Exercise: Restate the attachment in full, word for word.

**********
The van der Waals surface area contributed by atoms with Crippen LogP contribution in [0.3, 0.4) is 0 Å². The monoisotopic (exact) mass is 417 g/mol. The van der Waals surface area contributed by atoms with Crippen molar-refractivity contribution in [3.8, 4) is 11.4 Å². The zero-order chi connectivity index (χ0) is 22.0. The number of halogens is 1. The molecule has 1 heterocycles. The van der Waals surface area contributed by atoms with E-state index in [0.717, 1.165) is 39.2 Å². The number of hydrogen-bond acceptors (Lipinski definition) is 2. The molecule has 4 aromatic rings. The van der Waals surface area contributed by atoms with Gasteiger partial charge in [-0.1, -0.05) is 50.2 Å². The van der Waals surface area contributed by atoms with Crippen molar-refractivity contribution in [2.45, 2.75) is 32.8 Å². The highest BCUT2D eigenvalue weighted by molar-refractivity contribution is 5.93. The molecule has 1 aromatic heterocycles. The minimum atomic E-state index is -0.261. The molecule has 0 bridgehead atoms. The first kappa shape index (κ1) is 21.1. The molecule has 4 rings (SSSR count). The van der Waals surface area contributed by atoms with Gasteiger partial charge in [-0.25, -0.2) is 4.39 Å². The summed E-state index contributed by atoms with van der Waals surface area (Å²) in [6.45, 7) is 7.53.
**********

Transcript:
The van der Waals surface area contributed by atoms with Crippen LogP contribution in [0.3, 0.4) is 0 Å². The monoisotopic (exact) mass is 417 g/mol. The van der Waals surface area contributed by atoms with Crippen molar-refractivity contribution in [3.8, 4) is 11.4 Å². The zero-order chi connectivity index (χ0) is 22.0. The number of halogens is 1. The molecule has 1 heterocycles. The van der Waals surface area contributed by atoms with E-state index in [0.717, 1.165) is 39.2 Å². The number of hydrogen-bond acceptors (Lipinski definition) is 2. The molecule has 4 aromatic rings. The van der Waals surface area contributed by atoms with Gasteiger partial charge in [-0.1, -0.05) is 50.2 Å². The van der Waals surface area contributed by atoms with Crippen molar-refractivity contribution in [2.45, 2.75) is 32.8 Å². The highest BCUT2D eigenvalue weighted by molar-refractivity contribution is 5.93. The molecule has 1 aromatic heterocycles. The minimum atomic E-state index is -0.261. The molecule has 0 bridgehead atoms. The first kappa shape index (κ1) is 21.1. The molecule has 4 rings (SSSR count). The van der Waals surface area contributed by atoms with Gasteiger partial charge in [-0.25, -0.2) is 4.39 Å². The summed E-state index contributed by atoms with van der Waals surface area (Å²) in [6.45, 7) is 7.53.